Vaping on a daily basis to help you to stop smoking?
Could vaping on a daily basis help you to stop smoking?
As it turns out, new evidence might be saying yes.
A rather attention-grabbing article was published by theguardian.com recently that was titled ‘E-cigarette users trying to quit smoking should vape every day, studies suggest.’
You can find the original article here (http://www.theguardian.com/society/2015/apr/21/ecigarettes-giving-up-smoking-research-nicotine).
The reason this article grabbed my attention was because I found the title quite provocative. Usually, most articles that I read seem to advocate less vaping, while this particular headline seemed to be advocating doing it more frequently.
But as it turns out, there’s some solid evidence behind the somewhat ‘situational’ statement made in the article title. In fact, the entire article was centered on two new research papers that seem to suggest that individuals who are trying to quit smoking are more likely to succeed if they vape every day than if they only vape on occasion.
Both studies were conducted at King’s College London’s Institute of Psychiatry, Psychology, and Neuroscience, and though neither paper seems to prove that E-cigs can actually enable people addicted to cigarettes to stop smoking them, it does seem that these studies supply evidence to support the fact that they may help.
The study involved a survey of more than 1,500 people, and took a year to complete. One of the studies showed that 65% of people who switched to regular (daily) E-cig use went on to attempt to give up cigarettes, as opposed to the 44% who went on to try and quit without the use of E-cigs. In other words, regular E-cig use seemed to correlate with a higher number of people attempting to quit their tobacco habit.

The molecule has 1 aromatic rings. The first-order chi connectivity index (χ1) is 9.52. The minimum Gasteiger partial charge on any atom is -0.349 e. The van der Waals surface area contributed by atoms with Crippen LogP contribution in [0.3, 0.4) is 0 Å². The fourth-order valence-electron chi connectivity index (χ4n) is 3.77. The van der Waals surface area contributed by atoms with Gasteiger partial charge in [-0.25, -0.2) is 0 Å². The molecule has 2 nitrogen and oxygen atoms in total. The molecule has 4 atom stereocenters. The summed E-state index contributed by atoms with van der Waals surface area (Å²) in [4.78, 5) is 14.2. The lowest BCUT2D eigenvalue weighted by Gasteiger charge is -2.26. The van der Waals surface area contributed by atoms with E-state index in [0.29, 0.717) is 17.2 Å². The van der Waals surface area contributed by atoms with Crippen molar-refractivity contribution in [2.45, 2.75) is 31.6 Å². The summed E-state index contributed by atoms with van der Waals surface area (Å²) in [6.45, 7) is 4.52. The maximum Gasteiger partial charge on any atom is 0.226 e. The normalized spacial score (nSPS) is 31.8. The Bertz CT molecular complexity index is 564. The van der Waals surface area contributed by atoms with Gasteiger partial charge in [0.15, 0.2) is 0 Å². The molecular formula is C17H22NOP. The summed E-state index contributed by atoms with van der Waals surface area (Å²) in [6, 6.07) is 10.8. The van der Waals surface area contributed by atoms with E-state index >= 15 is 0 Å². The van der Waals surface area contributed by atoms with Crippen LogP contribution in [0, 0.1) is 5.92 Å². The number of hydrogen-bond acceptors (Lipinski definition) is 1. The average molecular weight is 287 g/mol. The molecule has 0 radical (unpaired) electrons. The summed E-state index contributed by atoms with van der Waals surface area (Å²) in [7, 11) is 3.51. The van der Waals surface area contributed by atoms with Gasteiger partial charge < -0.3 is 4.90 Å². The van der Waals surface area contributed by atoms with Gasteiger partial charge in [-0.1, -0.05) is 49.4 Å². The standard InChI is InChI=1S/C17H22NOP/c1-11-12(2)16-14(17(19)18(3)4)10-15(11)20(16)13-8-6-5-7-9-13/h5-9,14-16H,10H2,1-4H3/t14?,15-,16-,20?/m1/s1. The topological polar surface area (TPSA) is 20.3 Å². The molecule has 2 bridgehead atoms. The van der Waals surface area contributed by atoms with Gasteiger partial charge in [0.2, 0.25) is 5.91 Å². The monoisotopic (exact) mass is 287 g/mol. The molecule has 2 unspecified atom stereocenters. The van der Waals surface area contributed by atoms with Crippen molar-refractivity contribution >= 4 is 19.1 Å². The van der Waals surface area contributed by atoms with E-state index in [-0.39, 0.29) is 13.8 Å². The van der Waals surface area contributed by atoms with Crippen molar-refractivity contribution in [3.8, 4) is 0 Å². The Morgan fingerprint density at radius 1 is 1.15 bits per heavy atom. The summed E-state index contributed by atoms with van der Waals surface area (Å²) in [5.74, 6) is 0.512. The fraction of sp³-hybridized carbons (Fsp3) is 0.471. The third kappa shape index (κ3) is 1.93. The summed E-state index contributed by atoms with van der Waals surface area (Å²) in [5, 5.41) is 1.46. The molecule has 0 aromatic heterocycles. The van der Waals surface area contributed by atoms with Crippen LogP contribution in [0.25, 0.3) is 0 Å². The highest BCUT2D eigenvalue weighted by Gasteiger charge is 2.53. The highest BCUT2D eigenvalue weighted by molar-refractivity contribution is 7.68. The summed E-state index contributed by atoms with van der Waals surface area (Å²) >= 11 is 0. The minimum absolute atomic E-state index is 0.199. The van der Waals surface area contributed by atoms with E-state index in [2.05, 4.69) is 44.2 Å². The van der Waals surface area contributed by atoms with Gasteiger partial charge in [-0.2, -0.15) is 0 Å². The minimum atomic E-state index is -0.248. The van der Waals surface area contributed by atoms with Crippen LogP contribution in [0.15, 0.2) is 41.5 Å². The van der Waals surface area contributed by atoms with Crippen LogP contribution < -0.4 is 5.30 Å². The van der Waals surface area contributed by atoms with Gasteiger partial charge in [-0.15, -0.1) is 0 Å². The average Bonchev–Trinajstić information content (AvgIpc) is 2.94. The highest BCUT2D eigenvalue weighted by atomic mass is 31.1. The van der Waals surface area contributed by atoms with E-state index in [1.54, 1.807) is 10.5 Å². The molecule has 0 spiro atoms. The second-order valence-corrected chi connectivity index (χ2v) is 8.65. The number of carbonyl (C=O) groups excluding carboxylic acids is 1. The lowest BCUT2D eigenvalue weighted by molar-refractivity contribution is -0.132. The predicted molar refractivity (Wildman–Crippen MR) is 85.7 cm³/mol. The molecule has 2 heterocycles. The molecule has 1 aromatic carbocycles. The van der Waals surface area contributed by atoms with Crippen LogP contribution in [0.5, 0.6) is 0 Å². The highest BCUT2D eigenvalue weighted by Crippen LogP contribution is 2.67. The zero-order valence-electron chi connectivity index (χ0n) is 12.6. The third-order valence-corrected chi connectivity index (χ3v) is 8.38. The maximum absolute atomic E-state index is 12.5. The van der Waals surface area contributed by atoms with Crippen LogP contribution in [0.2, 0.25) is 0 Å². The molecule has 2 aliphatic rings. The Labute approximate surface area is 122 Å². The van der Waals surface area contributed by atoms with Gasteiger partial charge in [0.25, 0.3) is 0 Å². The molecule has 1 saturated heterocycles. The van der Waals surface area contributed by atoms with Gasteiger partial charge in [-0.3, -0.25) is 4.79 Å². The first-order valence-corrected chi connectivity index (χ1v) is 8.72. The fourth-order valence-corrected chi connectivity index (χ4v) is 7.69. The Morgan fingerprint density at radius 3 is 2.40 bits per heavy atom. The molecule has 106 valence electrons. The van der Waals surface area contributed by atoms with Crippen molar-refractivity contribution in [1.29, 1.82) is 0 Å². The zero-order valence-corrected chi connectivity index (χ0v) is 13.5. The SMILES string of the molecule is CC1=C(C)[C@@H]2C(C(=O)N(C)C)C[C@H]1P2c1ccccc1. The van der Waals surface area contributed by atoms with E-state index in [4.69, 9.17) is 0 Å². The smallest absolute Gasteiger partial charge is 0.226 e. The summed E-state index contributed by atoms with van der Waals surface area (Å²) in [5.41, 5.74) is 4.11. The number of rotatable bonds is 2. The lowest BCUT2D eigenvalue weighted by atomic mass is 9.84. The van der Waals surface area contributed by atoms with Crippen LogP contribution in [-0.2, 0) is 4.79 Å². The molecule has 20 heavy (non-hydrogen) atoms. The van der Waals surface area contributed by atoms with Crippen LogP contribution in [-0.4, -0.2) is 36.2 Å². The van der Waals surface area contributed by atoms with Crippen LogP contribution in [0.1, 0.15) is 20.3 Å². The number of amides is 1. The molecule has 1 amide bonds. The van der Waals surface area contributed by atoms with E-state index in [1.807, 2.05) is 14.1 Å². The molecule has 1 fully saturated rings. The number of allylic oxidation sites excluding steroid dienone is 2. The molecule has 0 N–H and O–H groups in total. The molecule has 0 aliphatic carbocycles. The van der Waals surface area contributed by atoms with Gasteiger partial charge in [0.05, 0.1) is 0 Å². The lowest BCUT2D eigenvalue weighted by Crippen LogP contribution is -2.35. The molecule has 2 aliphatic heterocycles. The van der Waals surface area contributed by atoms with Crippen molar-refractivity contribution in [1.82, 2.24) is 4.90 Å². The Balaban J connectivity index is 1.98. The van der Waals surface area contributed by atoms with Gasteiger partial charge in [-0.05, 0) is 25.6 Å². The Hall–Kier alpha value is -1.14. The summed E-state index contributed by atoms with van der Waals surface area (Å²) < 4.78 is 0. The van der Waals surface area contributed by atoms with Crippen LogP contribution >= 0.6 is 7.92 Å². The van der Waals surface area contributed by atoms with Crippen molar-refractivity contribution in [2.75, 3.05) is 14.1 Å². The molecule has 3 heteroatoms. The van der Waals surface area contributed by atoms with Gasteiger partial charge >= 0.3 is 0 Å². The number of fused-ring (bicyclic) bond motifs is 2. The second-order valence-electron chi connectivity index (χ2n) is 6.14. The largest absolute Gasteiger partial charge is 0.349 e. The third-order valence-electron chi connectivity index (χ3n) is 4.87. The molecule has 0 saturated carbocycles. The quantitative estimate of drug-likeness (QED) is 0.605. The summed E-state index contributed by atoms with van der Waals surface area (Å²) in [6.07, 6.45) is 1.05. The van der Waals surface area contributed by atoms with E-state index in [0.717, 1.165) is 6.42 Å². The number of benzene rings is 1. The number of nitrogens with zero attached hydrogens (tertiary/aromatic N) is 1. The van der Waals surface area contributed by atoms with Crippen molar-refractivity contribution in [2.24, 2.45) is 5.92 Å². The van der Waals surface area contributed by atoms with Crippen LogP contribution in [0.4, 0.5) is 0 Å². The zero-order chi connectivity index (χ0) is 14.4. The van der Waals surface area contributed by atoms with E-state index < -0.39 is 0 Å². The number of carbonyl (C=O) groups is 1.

The second study found that people were more likely to be successful in their efforts to quit smoking if they used a refillable tank with their E-cig. The main advantages of refillable tanks are that they provide a wider range of different flavour and nicotine content options—both of which seem to have been rather decisive factors. Among tank users, 28% ended up successfully quitting smoking after a year, compared to only 13% among those who didn’t use them.
One interesting thing to note was that only 5% of people who used cig-a-likes on an infrequent basis were able to quit smoking after a year.
What does the data mean?
To me, it seems pretty clear that both of these studies seem to support the fact that people who use E-cigs on a regular basis while attempting to quit smoking are much more likely to succeed than those who just use them ‘once in a while’ or not at all.
Of course, we still don’t technically have definitive proof that E-cigs deserve to be called a proven stop-smoking aid, but these studies add to a growing pool of evidence that seems to point that way. There’s still a lot more to be learned, though two things seem to be becoming increasingly clear.
1… E-cigs are much less dangerous than tobacco-filled cigarettes.
2… Switching to electronic cigarettes and using them on a daily basis will (seemingly) make it much easier to satisfy nicotine cravings while avoiding cigarette use.
I, for one, am pretty excited about the results of these studies. I wouldn’t ever go as far as to say that E-cigs are perfect—but they’re definitely and without a doubt (in my mind, anyway) better and safer than tobacco-filled cigarettes.
In the future, maybe we’ll get the opportunity to experience a world where electronic cigarettes can actually be regulated and advertised as stop-smoking aids.
Maybe we’ll see so many people switching over to them that cigarettes will become obsolete. Maybe we’ll see people using structured nicotine-reduction plans and electronic cigarettes to wean themselves off of nicotine for good!
The future definitely looks bright for E-cigs and what they could potentially do for us. Hopefully, researchers will continue to conduct studies like this one and will find even more information on how E-cigs affect our health, body, and overall well-being.